Ila France Porcher   Ila France Porcher , Andy Murch , Dr Lynne Sneddon

It was Dr Lynne Sneddon, at the University of Liverpool, who proved scientifically that fish feel pain and suffer. Her team found 58 receptors located on the faces and heads of trout that responded to harmful stimuli. They resembled those found in other vertebrates, including humans. A detailed map was created of pain receptors in fishes' mouths and all over their bodies.

The experiment involved the injection of acetic acid, bee venom, or saline solution as a control, into the lips of trout, and those injected with the noxious substances responded with symptoms of pain, while the behaviour of the control group was unchanged. A morphine injection reduced these symptoms.

Larry Cohen and Olga Torrey   Larry Cohen and Olga Torrey
Mandarinfish, Pom Pom Island, Malaysia. Photo by Olga Torrey

Borneo is the third largest island in the world. It is the home to three countries—Indonesia to the south, Brunei and Malaysia in the north. The Malaysian states of Sabah and Sarawak are located on the island. Our journey to Pom Pom Island took us to the Tawau airport in the state of Sabah. This was a two hour and 40 minute flight. We then had to take a van another hour to the port city of Semporna. This is the starting point for all dive resorts in Malaysia.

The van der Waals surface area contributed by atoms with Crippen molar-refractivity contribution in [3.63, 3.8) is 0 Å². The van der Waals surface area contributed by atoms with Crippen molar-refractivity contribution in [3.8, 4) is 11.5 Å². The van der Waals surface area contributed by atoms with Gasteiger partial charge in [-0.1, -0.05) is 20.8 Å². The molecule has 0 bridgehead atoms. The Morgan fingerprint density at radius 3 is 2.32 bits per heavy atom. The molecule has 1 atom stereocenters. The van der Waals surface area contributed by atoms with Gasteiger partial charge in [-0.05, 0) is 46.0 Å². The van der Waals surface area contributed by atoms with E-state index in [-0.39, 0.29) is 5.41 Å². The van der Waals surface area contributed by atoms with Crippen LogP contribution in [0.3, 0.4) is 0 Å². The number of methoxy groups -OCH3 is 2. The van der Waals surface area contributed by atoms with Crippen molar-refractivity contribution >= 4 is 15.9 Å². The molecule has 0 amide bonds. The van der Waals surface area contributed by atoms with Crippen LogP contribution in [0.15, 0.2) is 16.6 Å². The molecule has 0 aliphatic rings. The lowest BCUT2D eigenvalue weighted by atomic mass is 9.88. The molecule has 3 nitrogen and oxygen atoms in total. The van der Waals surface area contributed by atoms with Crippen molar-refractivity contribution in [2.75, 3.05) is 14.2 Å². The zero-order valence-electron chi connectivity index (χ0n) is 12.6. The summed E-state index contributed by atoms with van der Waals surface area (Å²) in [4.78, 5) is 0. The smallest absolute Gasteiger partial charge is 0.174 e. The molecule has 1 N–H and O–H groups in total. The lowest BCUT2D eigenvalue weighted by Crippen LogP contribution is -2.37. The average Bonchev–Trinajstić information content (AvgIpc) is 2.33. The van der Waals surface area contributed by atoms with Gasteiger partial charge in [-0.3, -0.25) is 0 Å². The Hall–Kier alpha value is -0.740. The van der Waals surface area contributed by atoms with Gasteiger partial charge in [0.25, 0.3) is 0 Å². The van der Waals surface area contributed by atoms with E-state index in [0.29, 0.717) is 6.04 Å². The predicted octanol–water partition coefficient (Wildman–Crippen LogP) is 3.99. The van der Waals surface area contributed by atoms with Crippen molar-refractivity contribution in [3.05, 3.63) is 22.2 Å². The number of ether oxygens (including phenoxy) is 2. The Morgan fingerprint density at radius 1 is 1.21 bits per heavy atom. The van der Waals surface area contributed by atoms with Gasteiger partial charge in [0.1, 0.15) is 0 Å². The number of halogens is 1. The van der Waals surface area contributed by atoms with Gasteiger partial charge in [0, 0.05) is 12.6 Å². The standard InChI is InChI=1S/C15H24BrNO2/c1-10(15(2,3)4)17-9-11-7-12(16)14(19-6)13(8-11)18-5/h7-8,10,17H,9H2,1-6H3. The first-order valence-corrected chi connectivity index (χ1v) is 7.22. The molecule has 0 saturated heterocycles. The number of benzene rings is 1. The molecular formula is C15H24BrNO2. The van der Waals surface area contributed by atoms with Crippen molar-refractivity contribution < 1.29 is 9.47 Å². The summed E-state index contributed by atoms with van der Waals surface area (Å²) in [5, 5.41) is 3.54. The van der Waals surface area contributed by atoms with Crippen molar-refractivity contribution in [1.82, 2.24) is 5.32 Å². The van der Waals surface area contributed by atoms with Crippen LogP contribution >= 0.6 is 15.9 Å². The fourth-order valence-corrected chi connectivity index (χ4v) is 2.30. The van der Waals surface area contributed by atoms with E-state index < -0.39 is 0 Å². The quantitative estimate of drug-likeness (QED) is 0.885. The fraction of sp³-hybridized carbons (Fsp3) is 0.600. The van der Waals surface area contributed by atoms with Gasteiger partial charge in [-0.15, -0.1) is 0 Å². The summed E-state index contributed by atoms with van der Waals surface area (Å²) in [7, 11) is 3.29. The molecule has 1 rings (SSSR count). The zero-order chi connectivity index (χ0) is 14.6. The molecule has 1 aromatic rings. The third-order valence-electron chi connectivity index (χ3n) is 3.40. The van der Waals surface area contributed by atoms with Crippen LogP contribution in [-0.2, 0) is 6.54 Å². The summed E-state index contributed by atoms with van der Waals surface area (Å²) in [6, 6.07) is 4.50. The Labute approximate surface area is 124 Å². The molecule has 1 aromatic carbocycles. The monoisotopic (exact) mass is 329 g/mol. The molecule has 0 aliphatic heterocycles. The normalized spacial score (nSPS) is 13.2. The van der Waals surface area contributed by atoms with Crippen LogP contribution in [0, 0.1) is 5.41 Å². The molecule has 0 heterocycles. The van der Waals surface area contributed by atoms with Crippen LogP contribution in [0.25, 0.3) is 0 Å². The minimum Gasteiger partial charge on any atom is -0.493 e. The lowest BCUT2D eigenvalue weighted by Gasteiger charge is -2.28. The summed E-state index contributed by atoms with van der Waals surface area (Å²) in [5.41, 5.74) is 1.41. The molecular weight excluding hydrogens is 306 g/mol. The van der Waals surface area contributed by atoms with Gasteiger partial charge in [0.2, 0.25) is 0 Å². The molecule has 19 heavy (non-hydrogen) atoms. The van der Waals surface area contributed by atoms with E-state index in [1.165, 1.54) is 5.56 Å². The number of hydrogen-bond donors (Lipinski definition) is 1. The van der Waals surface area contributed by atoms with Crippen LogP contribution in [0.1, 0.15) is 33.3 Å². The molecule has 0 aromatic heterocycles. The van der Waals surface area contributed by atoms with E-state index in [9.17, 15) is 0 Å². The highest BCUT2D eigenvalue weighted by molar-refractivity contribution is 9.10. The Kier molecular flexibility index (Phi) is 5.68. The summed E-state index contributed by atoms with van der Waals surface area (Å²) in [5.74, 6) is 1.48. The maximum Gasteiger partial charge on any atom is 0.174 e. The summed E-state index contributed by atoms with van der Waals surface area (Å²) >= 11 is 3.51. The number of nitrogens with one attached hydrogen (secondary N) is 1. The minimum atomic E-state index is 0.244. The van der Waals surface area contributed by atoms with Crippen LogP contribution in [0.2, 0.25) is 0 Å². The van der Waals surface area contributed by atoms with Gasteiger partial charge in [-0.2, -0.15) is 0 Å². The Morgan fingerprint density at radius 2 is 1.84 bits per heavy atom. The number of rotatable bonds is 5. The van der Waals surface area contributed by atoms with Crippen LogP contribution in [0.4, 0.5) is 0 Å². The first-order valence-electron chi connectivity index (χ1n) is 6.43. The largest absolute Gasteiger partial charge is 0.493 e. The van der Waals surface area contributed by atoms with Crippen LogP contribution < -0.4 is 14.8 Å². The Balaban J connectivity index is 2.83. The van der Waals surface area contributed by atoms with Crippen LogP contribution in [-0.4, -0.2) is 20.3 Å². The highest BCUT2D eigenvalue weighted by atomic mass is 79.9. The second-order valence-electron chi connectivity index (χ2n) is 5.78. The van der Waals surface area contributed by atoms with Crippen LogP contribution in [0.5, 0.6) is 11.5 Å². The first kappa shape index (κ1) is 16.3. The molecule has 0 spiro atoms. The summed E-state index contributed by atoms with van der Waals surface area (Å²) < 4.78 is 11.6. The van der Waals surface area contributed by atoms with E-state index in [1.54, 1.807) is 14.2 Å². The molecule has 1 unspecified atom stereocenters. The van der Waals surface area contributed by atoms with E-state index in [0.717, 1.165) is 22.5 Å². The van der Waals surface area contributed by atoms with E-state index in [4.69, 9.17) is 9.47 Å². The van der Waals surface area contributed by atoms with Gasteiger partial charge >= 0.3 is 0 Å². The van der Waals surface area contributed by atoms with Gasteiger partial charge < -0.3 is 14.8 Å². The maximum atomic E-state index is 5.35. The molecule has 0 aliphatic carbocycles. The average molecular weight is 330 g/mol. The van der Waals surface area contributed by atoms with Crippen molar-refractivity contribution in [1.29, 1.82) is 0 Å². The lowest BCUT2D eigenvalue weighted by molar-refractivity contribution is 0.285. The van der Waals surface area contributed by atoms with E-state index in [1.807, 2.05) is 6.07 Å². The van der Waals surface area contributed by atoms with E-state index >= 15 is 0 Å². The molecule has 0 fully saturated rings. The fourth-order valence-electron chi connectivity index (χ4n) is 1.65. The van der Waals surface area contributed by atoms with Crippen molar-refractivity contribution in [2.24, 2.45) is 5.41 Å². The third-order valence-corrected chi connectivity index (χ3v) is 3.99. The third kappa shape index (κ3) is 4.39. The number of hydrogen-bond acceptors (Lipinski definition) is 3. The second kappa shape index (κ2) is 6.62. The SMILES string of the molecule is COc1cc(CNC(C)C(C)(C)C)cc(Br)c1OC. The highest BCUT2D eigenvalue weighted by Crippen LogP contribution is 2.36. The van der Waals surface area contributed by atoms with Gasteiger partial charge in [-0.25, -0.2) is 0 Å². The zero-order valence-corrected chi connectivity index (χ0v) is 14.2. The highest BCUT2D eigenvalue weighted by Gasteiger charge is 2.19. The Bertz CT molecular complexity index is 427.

…The real reasons people don’t provide a higher level of detail are two fold: privacy and legal culpability” was the response recently when I posted a blog about the need to collect more detail when looking at diving incidents so that the community, the agencies and academia can understand WHY incidents happen.

Just knowing what happens is not enough to come up with strategies (personal or corporate) to prevent incidents from occurring in the future.

Charles Stirling   Charles Stirling

Most of us in Europe know of Tenerife, but many in North America won’t have heard of it. It’s one of those sunshine locations that isn’t too long a European flight for warmth, sun and reliable weather—easy to reach with economy airlines from many United Kingdom and European airports. It’s the largest of the Canary Islands, part of Spain, but off the coast of Africa on the same longitude as Western Sahara and Morocco.

Neal W. Pollock   Andrey Bizyukin

Thermal issues affect the comfort, performance and decompression stress experienced by divers. The impact varies with the timing, direction and magnitude of the thermal stress. Thermal protection can be provided by a variety of passive and active systems. Active systems should be used with particular care since they can markedly alter inert gas exchange and decompression risk.

For most of us, in order to see some of the best dive locations in the world we have to leave home and travel great distances by car, airplane or boat. Even with the prospect of incredible diving opportunities, right now—with scary diseases that may or may not be readily transmittable, civil and political unrest, economic instability, bad weather systems and much more that I only think about when I have to stay awake all night—travel might not be at the top of your must-do list.